Originally posted on Larry Brown Sports  |  Last updated 3/23/13
Shabazz Muhammad was exposed Friday for having lied about his age to appear younger and thus more desirable as an NBA prospect. Muhammad was born on Nov. 13, 1992, but his birthday in UCLA’s media guide listed him as born in 1993. That makes him 20 and not 19 as has been stated. When Muhammad was introduced by TruTV Friday during UCLA’s NCAA Tournament game against Minnesota, a graphic listed his age as 20 and included an asterisk to note the controversy. The story of Muhammad’s true age was revealed in a Los Angeles Times column written by Ken Bensinger. In the column published Friday, Bensinger exposes Muhammad’s father, Ron Holmes, as a man intent on beating a system that is rigged against collegiate athletes. According to Bensinger, Holmes, when faced with the information, denied that his son was really 20 years old and born in Long Beach, Calif., and said Shabazz was 19 and born in Nevada. Holmes changed his story — presumably after being presented with evidence to the contrary — and then reportedly tried to buy out Bensinger by seemingly offering to give him exclusive scoops in exchange for keeping the truth about his son’s age private. Changing his son’s age served a two-fold purpose: It allowed Muhammad to compete against younger, less developed players, which made it easier for him to look more dominant and therefore become more desirable to colleges. Being young and dominant is also attractive to NBA scouts evaluating prospects. The revelation about Muhammad’s age changes the thinking; would he have been as dominant had he been playing against competition his age? Muhammad was initially suspended by the NCAA before the season began for allegedly receiving improper benefits in the form of recruiting trips being paid. He got off after a letter leaked that made it seem like the NCAA was unfairly targeting him, but there wasn’t much of a question about him taking the money. If you read the entire column, and combine it with what we know about Muhammad from before the season began, it’s hard to question how much his family took in improper benefits. Holmes says his son choosing to play at UCLA “was strictly a business decision.” If you read between the lines, it’s not difficult to understand what he means. As the Times column states, Adidas began sponsoring Muhammad’s AAU team around 2010. The apparel companies get involved with these players during high school (or earlier) and can begin funneling money to families/coaches/advisers through AAU teams. Naturally, where did Muhammad choose to go to school? UCLA, which is an Adidas school. And what apparel company sponsors Muhammad’s sister, Asia, who is a fledgling professional tennis player? Yup, you guessed it. When Holmes says choosing UCLA was a “business decision,” you know exactly what he means. Image via @cjzero Related posts: Shabazz Muhammad was investigated for potential violation because he has a Gucci backpack Ben Howland: Shabazz Muhammad is leaving UCLA for NBA UNLV Fan Offers to Name First-Born Child After Top Recruit Shabazz Muhammad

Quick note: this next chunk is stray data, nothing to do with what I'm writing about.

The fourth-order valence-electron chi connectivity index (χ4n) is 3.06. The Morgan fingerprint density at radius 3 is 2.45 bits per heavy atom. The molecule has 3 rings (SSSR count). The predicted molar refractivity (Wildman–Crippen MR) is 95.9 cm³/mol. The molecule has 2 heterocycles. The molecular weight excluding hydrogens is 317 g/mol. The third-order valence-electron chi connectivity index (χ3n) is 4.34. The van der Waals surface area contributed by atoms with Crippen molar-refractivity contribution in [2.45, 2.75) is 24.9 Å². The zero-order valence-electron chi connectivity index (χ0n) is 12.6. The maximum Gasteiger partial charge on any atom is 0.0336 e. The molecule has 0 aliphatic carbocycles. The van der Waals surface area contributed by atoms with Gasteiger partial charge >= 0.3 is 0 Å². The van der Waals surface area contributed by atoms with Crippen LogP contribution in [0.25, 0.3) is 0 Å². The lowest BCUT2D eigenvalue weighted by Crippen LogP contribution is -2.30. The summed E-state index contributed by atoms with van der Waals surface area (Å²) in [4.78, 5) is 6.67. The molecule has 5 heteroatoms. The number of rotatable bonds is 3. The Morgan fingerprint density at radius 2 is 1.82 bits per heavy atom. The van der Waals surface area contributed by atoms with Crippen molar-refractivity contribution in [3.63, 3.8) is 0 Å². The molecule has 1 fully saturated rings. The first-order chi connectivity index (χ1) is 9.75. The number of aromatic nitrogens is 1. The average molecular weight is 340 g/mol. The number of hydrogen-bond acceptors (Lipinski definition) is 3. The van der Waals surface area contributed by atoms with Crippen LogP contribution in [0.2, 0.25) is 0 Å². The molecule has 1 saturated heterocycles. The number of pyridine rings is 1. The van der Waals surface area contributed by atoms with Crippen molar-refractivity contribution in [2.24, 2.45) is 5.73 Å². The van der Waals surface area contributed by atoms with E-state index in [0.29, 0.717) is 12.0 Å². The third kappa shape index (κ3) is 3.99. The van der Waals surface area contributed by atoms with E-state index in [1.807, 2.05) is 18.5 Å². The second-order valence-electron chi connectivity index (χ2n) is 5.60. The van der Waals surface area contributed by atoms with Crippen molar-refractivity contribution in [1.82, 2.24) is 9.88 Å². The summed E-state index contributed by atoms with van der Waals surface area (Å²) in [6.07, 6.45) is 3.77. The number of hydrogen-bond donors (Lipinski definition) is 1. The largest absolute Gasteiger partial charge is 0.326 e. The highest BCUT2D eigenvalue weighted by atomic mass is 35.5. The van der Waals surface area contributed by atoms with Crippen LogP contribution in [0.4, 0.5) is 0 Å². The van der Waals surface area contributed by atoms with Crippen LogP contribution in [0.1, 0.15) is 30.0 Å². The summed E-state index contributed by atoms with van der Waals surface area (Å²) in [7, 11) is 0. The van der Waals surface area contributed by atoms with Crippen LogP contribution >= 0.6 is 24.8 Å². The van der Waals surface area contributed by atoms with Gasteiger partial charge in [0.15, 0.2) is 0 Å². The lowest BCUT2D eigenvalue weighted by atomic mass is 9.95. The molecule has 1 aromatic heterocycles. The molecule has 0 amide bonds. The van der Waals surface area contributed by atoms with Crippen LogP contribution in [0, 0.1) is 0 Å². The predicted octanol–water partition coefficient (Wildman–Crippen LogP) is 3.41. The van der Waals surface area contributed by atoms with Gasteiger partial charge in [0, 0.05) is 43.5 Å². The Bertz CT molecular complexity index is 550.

This article first appeared on Larry Brown Sports and was syndicated with permission.

GET THE YARDBARKER APP:
Ios_download En_app_rgb_wo_45
MORE FROM YARDBARKER

Durant apologizes for response to fans complaining about blowouts

Sheldon Richardson: Locker room is better without Brandon Marshall

What's next for the Spurs?

Padres, MLB issue statements on drone crash at Petco Park

Pro Football Hall of Famer Cortez Kennedy dies at 48

LIKE WHAT YOU SEE?
GET THE DAILY NEWSLETTER:

Report: NFL modifies injured reserve rule

Report: Cowboys DE facing four game-ban for supplement

Charlie Sheen working on ‘Major League 3’ with original cast

Report: Odell Beckham Jr. expected at OTAs Thursday after no-show

Kelvin Benjamin looks overweight and slow during drill

Report: Red Sox players feel John Farrell does not back them enough in media

The 'Walk on home, boy' quiz

Box Score 5/23: Preds, Warriors move on to respective Finals

NBA Weekend Awards: Who will take a bite of the Snow White Crystal Apple?

The 'How two award snubs might shake up the NBA' quiz

Preparing for the BIG3: Q&A with BIG3 co-founder Jeff Kwatinetz

Two months in and Nintendo's Switch dominates 2017 video game market

Getaway Day: League leaders falter allowing new teams to surge ahead

Why wait? Our too soon Cavaliers-Warriors NBA Finals preview

The 10 best sports docs available for streaming

Best of Yardbarker: Gregg Popovich doesn't mince words

The 'Happy birthday to two of the NBA's all-time antagonists' quiz

The shortstop evolution continues to raise the ceiling

College Basketball News
Delivered to your inbox
You'll also receive Yardbarker's daily Top 10, featuring the best sports stories from around the web. Customize your newsletter to get articles on your favorite sports and teams. And the best part? It's free!

By clicking "Sign Me Up", you have read and agreed to the Fox Sports Digital Privacy Policy and Terms of Use. You can opt out at any time. For more information, please see our Privacy Policy.
the YARDBARKER app
Get it now!
Ios_download En_app_rgb_wo_45

The 'Walk on home, boy' quiz

NBA Weekend Awards: Who will take a bite of the Snow White Crystal Apple?

The 'How two award snubs might shake up the NBA' quiz

Preparing for the BIG3: Q&A with BIG3 co-founder Jeff Kwatinetz

Two months in and Nintendo's Switch dominates 2017 video game market

Getaway Day: League leaders falter allowing new teams to surge ahead

Why wait? Our too soon Cavaliers-Warriors NBA Finals preview

The 10 best sports docs available for streaming

Best of Yardbarker: Gregg Popovich doesn't mince words

The 'Happy birthday to two of the NBA's all-time antagonists' quiz

Today's Best Stuff
For Publishers
Company Info
Help
Follow Yardbarker